They predicted rain alllllllll weekend which really upset us as we had 1 weekend in Cape Breton National Park and this was it! We woke early to an amazing sunrise and clearing skies. We had about 1 hours drive to get to the hike we wanted to do that day. The skyline train offered us opportunities to see moose – apparently the largest concentration of them – bear, whales and maybe coyotes. I wasn’t much interested in those!

We headed at 9:30am. Although it was the weekend, Jess had some work to do at 2pm so we needed to be finished well before then. We spoke to a couple who were returning who said they had seen 3 moose! We were very hopeful, and when we kept seeing tracks, eaten trees and scat – or poo as Jess wants it to be called – it spurred that excitement on.

But we saw none. Chipmunks…yes, whales…yes and wonderful views…yes! But no moose, I would have even settled for a bear if it was far away. The hike itself was amazing though and the view was breathtaking out on the point where you could see the currents, schools of fish and whales.

As soon as we got to the car almost 4 hrs later and shut our doors, the heavens opened and it poured and poured and got very foggy in some places. This does spoil the magic a little bit but what are you to expect in the highlands. We still had some time to kill before Jess had to start work, so we headed down to the bog trail to see the bog plants and the ponds. Poor Jess got so wet, but I guess that’s what happens when you lose your umbrella! The rain even forced us to eat our lunch in the car. So romantic!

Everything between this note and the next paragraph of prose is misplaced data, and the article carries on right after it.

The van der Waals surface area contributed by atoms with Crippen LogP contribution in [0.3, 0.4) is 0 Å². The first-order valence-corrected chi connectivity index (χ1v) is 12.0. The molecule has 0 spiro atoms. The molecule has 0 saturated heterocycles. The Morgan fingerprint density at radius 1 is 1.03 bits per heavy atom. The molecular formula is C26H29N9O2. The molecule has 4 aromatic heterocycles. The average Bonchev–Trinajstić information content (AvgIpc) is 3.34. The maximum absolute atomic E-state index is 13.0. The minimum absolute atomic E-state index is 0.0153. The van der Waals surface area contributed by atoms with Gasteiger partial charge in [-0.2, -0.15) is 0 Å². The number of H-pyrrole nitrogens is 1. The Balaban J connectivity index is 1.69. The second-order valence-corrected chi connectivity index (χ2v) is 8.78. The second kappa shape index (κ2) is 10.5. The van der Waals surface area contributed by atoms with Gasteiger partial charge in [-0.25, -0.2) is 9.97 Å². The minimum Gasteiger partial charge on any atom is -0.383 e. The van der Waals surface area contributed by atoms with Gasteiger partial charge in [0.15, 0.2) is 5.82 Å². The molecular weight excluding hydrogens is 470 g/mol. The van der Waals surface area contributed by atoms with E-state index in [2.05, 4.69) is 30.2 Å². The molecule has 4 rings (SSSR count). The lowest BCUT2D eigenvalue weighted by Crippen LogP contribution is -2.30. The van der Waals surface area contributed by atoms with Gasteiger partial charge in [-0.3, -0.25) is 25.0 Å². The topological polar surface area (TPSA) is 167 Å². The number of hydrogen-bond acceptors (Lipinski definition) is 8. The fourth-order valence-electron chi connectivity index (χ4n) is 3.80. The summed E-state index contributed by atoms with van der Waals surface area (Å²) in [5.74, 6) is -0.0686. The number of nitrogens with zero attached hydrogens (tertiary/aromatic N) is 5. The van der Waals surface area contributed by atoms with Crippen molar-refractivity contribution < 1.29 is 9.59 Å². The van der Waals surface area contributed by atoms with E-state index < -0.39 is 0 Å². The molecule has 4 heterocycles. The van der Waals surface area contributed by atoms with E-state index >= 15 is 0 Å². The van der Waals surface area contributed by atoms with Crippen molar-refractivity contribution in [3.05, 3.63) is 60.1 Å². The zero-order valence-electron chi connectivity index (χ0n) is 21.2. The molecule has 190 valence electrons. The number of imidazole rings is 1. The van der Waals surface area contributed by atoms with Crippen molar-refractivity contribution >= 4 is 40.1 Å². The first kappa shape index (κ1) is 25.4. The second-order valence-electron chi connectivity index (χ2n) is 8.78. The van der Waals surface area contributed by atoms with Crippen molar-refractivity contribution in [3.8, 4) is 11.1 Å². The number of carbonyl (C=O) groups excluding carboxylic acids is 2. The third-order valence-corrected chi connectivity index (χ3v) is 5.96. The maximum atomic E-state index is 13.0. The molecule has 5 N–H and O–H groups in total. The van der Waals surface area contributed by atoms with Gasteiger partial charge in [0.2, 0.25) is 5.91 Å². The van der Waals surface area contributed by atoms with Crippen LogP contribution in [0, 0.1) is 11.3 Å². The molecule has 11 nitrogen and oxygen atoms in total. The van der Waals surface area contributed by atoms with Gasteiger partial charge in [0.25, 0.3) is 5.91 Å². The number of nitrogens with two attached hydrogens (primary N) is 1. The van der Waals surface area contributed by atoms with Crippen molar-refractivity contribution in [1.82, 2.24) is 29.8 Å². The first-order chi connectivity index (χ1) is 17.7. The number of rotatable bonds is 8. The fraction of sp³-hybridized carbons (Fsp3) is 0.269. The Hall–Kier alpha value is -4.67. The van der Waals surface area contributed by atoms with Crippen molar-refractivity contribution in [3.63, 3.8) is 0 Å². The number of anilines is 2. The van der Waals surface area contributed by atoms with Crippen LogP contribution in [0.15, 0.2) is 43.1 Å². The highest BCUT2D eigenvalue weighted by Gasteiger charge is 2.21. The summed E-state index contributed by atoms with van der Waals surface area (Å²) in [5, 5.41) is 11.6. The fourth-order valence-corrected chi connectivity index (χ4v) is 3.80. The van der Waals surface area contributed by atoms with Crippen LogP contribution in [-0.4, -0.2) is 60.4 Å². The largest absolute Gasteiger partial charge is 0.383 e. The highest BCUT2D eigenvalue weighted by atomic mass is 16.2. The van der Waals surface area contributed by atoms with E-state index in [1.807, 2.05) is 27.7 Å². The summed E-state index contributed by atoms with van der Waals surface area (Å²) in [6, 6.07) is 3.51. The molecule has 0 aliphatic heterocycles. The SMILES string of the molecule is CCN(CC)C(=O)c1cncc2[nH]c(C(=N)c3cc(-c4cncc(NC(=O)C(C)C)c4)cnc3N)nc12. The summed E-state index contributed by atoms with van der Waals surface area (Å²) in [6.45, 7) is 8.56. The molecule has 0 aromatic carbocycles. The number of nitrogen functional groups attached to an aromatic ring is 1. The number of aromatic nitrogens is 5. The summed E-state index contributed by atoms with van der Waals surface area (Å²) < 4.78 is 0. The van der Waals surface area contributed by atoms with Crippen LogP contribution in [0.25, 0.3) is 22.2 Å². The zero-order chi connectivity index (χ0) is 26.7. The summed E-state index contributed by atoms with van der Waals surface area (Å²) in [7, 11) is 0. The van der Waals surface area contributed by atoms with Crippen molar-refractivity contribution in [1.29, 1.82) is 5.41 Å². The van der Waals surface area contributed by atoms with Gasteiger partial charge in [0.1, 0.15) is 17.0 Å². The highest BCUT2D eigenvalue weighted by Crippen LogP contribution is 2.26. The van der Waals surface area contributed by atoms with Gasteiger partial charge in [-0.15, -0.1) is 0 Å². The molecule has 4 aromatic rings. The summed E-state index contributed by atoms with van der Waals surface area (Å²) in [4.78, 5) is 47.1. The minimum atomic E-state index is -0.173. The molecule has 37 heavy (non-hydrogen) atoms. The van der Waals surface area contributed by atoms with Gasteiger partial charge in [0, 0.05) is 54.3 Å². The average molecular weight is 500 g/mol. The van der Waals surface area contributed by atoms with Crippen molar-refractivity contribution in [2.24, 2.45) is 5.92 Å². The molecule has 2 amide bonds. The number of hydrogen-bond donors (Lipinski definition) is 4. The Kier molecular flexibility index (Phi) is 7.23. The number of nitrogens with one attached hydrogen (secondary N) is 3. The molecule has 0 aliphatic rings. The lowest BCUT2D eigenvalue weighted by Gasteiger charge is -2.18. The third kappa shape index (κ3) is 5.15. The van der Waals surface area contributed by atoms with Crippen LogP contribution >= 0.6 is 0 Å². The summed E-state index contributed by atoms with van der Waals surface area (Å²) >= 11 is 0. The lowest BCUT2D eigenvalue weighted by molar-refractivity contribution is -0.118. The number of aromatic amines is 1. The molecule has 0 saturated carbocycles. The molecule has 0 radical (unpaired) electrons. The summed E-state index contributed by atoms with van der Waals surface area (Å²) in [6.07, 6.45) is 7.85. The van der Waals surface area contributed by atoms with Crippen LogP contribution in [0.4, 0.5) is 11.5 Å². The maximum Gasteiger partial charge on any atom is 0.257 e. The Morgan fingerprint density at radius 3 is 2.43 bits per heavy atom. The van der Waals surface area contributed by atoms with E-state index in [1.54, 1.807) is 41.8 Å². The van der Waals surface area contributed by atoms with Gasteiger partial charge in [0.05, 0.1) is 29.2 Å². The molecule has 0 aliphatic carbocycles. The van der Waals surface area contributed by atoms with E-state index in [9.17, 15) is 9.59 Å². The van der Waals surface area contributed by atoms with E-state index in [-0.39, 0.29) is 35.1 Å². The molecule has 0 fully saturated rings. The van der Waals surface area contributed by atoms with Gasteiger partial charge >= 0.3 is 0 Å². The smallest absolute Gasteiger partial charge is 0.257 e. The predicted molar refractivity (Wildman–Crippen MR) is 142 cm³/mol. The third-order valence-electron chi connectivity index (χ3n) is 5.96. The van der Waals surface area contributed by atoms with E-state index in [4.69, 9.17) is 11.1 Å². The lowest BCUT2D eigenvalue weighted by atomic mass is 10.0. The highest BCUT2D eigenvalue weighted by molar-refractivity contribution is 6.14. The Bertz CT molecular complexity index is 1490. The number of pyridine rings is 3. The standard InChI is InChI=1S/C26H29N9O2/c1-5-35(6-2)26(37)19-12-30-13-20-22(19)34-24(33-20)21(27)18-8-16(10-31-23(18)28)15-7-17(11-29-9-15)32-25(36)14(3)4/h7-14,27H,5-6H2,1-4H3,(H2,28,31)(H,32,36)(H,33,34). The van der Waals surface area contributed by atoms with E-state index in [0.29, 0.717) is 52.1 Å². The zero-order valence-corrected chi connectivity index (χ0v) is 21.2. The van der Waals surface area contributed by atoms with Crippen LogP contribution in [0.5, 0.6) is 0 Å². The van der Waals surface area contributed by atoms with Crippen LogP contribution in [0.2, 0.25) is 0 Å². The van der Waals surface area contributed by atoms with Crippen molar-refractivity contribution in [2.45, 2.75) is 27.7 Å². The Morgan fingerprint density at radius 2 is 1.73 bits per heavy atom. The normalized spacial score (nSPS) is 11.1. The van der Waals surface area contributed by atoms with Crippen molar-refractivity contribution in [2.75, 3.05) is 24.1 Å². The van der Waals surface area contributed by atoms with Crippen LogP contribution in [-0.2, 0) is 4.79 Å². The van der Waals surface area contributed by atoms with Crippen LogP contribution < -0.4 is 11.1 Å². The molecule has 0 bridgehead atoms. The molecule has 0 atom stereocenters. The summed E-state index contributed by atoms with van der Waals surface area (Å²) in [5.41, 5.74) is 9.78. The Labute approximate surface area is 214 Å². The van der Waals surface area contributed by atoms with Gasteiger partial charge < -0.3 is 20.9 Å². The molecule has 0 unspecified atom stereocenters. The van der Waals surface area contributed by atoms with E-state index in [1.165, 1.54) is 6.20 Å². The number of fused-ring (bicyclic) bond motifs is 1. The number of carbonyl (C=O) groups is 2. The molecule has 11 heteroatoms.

From the Bog we headed to Pleasant Bay. It was decided that it would have Bell coverage there so that Jess could work…it didn’t. We were cutting it fine, but we wanted to see the whale museum there. We learnt all about the different whales in the area and how humans almost wiped them out – and let’s be honest are still wiping them out. We watched a pretty sad movie which showed the history of whaling in the area and it was seriously appalling!

From Pleasant Bay we had to drive 40min back to where we started to a place called Cheticamp to find the Internet. It likes to hide from us sometimes. With the Timmy’s full of people hiding out from the rain we got two Timmy’s drive thru Hottie Totties and settled in the Harbour car park, in the rain for some fun filled reading and working hours. Yup people, there is a downside to working and travelling.